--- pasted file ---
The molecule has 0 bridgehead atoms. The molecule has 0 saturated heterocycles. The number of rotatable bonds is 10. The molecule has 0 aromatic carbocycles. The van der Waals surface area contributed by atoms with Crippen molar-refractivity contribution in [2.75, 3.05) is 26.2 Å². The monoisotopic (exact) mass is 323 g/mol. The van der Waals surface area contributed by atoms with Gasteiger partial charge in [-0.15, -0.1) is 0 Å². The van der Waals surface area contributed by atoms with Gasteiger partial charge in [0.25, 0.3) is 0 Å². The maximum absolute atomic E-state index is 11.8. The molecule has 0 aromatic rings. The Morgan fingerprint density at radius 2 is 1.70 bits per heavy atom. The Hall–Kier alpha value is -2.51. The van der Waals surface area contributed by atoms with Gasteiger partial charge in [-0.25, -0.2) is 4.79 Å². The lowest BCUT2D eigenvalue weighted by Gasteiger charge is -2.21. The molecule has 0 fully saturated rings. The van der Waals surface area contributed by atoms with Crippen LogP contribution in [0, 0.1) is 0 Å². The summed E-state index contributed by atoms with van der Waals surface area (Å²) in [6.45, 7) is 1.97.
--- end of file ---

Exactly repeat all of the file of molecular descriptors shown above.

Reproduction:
The molecule has 0 bridgehead atoms. The molecule has 0 saturated heterocycles. The number of rotatable bonds is 10. The molecule has 0 aromatic carbocycles. The van der Waals surface area contributed by atoms with Crippen molar-refractivity contribution in [2.75, 3.05) is 26.2 Å². The monoisotopic (exact) mass is 323 g/mol. The van der Waals surface area contributed by atoms with Gasteiger partial charge in [-0.15, -0.1) is 0 Å². The van der Waals surface area contributed by atoms with Gasteiger partial charge in [0.25, 0.3) is 0 Å². The maximum absolute atomic E-state index is 11.8. The molecule has 0 aromatic rings. The Morgan fingerprint density at radius 2 is 1.70 bits per heavy atom. The Hall–Kier alpha value is -2.51. The van der Waals surface area contributed by atoms with Gasteiger partial charge in [-0.25, -0.2) is 4.79 Å². The lowest BCUT2D eigenvalue weighted by Gasteiger charge is -2.21. The molecule has 0 fully saturated rings. The van der Waals surface area contributed by atoms with Crippen LogP contribution in [0, 0.1) is 0 Å². The summed E-state index contributed by atoms with van der Waals surface area (Å²) in [6.45, 7) is 1.97.